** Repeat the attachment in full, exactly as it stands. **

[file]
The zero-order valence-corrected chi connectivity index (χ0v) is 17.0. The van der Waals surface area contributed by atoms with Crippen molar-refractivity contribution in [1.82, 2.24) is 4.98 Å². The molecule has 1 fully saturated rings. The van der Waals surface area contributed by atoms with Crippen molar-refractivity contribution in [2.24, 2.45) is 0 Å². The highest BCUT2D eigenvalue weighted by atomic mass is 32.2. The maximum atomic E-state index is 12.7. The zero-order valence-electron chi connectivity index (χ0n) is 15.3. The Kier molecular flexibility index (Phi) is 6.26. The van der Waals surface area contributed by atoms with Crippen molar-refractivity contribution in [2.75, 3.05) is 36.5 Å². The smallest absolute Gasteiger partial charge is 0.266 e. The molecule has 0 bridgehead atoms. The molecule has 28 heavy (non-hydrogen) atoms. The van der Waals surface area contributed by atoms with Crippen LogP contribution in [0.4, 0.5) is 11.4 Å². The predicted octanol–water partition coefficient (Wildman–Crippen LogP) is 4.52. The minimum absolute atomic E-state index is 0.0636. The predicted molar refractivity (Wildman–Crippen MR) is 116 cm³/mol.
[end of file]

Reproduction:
The zero-order valence-corrected chi connectivity index (χ0v) is 17.0. The van der Waals surface area contributed by atoms with Crippen molar-refractivity contribution in [1.82, 2.24) is 4.98 Å². The molecule has 1 fully saturated rings. The van der Waals surface area contributed by atoms with Crippen molar-refractivity contribution in [2.24, 2.45) is 0 Å². The highest BCUT2D eigenvalue weighted by atomic mass is 32.2. The maximum atomic E-state index is 12.7. The zero-order valence-electron chi connectivity index (χ0n) is 15.3. The Kier molecular flexibility index (Phi) is 6.26. The van der Waals surface area contributed by atoms with Crippen molar-refractivity contribution in [2.75, 3.05) is 36.5 Å². The smallest absolute Gasteiger partial charge is 0.266 e. The molecule has 0 bridgehead atoms. The molecule has 28 heavy (non-hydrogen) atoms. The van der Waals surface area contributed by atoms with Crippen LogP contribution in [0.4, 0.5) is 11.4 Å². The predicted octanol–water partition coefficient (Wildman–Crippen LogP) is 4.52. The minimum absolute atomic E-state index is 0.0636. The predicted molar refractivity (Wildman–Crippen MR) is 116 cm³/mol.